David Hicks writes ‘Stoic Healing’, focusing his discussion on Marcus Aurelius for chapter six. He begins with some potentially interesting thoughts in suggesting that mankind needs personal and social healing (p. 94) but then quickly becomes obsessed with the question of ‘obedience’. What follows are two pages devoted to a discussion of Judeo-Christianity. So what does this have to do with Marcus Aurelius? Hicks thinks that the Stoics are among several groups of religious thinkers concerned with ‘correction, healing, salvation or rebirth’ (p. 98). What follows is an analysis of the disciplines of assent, desire and action but there is nothing, I observe, on healing.

Bertman returns for the last chapter ‘The Healing Power of the Tao‘. The world of Lao-Tzu is very different from ours, we are told, with nature taking an ascendant position (p. 114) and so Bertman has to resort to citing the Beatitudes from the Sermon on the Mount to begin to articulate his notion of cure.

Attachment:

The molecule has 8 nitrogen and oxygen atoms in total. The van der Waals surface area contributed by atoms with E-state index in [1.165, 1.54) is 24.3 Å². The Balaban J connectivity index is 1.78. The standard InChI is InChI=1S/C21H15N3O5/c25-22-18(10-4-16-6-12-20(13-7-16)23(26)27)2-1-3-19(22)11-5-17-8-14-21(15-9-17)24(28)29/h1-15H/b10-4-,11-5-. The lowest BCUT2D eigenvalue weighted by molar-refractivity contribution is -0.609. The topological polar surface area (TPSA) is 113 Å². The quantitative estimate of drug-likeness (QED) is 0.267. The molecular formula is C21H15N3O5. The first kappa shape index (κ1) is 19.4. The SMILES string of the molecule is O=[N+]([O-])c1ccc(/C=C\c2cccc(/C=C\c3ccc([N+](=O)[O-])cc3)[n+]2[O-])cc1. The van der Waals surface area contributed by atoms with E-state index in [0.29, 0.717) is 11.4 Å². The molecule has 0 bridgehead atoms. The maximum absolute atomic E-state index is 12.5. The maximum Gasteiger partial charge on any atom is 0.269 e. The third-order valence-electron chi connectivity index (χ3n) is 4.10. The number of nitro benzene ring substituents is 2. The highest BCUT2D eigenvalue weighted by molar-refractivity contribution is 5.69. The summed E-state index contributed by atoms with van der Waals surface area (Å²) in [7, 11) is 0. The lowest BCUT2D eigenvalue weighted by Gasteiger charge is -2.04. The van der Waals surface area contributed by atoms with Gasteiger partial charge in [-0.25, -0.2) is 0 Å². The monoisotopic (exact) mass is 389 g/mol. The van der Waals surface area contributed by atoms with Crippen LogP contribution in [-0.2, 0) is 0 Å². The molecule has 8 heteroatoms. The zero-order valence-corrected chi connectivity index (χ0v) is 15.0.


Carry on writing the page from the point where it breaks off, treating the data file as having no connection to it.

For someone looking for guidance on what the past had to say about healing the soul, this book is useful and even inspiring but as a classicist I have a less favourable point of view. I have given the impression that I am not favourably impressed by this book and indeed, I am not. There is no helpful discussion of what the soul is, that is of what is being healed, and there is no consideration of what healing actually is. Furthermore, is healing something that the cultures treated wanted, or was the attitude one of ‘grin and bear it’ in light of more pressing issues? Literature, as discussed by the majority of authors, is also not an accurate gauge of what society actually thought about the healing of the soul. All of antiquity is treated on a par despite the fact that these are very different antiquities with very different ways of thinking and this may explain the often jarring and embarrassing analogies drawn between our world and the worlds being discussed.